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Rose Jackson-Beavers has spoken to over 4,000 congregants about building behavioral-health ministries in their churches. In 2015, The Behavioral Health Network of Greater St. Louis hired Beavers to co-create a model for faith-based communities to reduce mental health stigma for their Bridges to Care & Recovery Program. Bridges to Care & Recovery works with churches to give pastors and their designees twenty hours of mental health education. It was successful, and Beavers and her team trained 114 congregations in St. Louis, Missouri, and East St. Louis, during her tenure. As a result of the success of the Bridges Program, San Antonio, Texas, has adopted the model. On December 31, 2022, Beavers retired from the Behavioral Health Network as the Director of Faith-based Initiatives. She desired to go home and enjoy her family, especially her grandson, Isaiah. But because of the continuing need for churches to become involved in the mental health ministry in her hometown in Illinois, she was called by pastors to return to training churches. The Bridges to Care and Recovery Program continues to do excellent work in St. Louis. Rose’s work will involve training other states with more advanced topics. In January of 2023, Beavers created her newest program to continue the ministry she loves.

Why is the faith-based community so important in this ministry?

Beavers states that it is essential for pastors and churches to get involved and help educate their communities about the importance of mental health and taking care of themselves. The community seeks out the church to offer services like after-school programs, food pantries, funerals, weddings, and much more. Why not seek out the church for mental health education, resources, and information?

As of June 2023, Beavers began providing further consultation through the Breaking Behavioral-Health Barriers (BBB) Faith Project. She emphasizes the importance of congregations participating in behavioral health training to ensure churches understand how to support people in an emergency and are ready to respond and assist before they are in crisis. In addition, Beavers’ program trains individuals to understand how to reduce the mental health stigma and connect people to local resources. Beavers was recently certified as a professional mental health coach and has enrolled in seminary school to pursue her doctorate in ministry and counseling.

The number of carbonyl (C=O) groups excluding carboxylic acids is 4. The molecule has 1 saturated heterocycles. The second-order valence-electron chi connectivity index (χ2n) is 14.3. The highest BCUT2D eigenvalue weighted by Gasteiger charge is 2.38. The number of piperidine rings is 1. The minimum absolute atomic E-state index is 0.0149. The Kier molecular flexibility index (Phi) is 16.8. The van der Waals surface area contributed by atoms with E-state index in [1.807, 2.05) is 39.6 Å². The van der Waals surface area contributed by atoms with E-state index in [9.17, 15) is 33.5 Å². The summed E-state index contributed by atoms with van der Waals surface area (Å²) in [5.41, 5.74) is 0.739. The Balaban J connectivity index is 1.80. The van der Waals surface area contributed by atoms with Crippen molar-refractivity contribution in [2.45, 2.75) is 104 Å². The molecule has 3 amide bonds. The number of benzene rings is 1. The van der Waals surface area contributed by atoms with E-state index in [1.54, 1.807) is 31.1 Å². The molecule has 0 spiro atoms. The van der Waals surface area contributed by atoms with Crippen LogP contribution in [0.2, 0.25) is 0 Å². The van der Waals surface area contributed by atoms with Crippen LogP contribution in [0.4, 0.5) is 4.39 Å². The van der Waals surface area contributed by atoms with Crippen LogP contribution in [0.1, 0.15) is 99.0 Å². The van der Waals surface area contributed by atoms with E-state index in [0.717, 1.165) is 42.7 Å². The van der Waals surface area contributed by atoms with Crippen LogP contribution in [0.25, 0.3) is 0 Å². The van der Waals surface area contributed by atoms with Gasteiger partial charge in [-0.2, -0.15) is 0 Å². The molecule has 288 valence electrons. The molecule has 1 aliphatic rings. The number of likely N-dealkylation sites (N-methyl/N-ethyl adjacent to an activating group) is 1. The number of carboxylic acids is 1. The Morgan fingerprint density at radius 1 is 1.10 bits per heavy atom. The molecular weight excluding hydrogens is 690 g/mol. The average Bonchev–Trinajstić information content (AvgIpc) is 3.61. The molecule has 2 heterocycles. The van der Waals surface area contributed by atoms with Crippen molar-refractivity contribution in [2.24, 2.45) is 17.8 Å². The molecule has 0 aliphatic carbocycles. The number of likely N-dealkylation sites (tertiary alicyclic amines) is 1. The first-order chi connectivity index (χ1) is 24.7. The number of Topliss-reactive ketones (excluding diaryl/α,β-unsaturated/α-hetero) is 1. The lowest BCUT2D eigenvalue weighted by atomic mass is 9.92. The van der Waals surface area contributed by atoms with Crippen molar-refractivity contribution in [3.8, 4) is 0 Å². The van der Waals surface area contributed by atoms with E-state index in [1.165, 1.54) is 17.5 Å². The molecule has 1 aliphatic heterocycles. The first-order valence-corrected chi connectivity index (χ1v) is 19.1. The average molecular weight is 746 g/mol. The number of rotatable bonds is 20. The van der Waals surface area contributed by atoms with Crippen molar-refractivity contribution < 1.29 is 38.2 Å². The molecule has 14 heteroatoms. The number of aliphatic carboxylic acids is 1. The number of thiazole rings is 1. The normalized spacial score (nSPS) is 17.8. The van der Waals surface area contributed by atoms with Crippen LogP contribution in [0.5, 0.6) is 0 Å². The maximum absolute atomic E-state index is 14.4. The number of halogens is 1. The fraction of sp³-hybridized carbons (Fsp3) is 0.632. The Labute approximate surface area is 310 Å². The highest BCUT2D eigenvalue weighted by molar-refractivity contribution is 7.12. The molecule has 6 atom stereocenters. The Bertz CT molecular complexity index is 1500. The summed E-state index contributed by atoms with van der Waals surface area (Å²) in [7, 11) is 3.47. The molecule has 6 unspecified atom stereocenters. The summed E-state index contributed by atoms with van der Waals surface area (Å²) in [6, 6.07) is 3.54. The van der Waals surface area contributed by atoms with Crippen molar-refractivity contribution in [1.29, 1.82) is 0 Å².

Rose has received many recognitions as a leader in behavioral health advocacy:

  • North County, Inc. – Community Development Leadership Award (2022)
  • National Council of Negro Women – East St. Louis Chapter (2019)
  • East St. Louis Proclamation – Unsung Hero (2017)
  • Volunteer Recognition – San Francisco Temple Church for Mental Health Awareness (2017)
  • Wise Owl – Delta Sigma Theta (2016)
  • Inspiring St. Louisan Award – NAACP (2011)
  • Phenomenal Woman – Center for Racial Harmony (2011)
  • Entrepreneur Award – Phi Delta Kappa, Alpha Nu Chapter (2010)
  • Torch Light Award for Working with Teens (2010)
  • Grace Hill Settlement House Patch Center – Volunteer (2007, 2008)


Rose has been a mentor, consultant, colleague, coach, and friend. We met her over a year ago, and I consider our relationship a blessing. When I was ready to level up as an entrepreneur, she was right there as an advisor. She coached me to step out on Faith as I built the platform to serve others in the Faith-based community as it relates to mental wellness.

– Neva Brooks, MBA, BSN, RN
Certified Life Coach CTA, ICF Accreditation
Diamond Sharp Coach, LLC – Nurses’ Coach
Mental Health Advocate

This past year, I was able to self-publish my first book and I couldn’t have done that without Rose. She is a wonderful mentor, coach, speaker, and an extremely accomplished author. She does everything in excellence and I highly recommend others to utilize her services.”

– Dr. Brandy S. Peoples, Ph.D.
Psychologist, Minister, and Author

“Rose shared with her staff that as a child, she was interested in the welfare of others, their mental being, and stability. Her mother introduced the concept of counseling to her family early on, so she had life experiences to channel her expertise in knowing that counseling can be good medicine for everyone. Her mother also took her to church, and it was there she learned the church is a hospital for folks who can be saved. I am thankful for her life experiences and creativity to produce this program for the faith-based community. We are truly saved by her work.”

– Geraldine Smith First Lady
New Beginning MB Church President
First Ladies Network-FAVOR: Connecting Families
Family of Love Divine Church

“From the day I met Rose, I could tell she believe in what she does. She has a great passion for helping pastors and their congregations get the training they need to help deal with mental health challenges. The training has equipped me as a pastor to better serve our members with mental health diagnoses and those with other mental health challenges.”

– Pastor Rose Mary Jackson-Moore
Family of Love Divine Church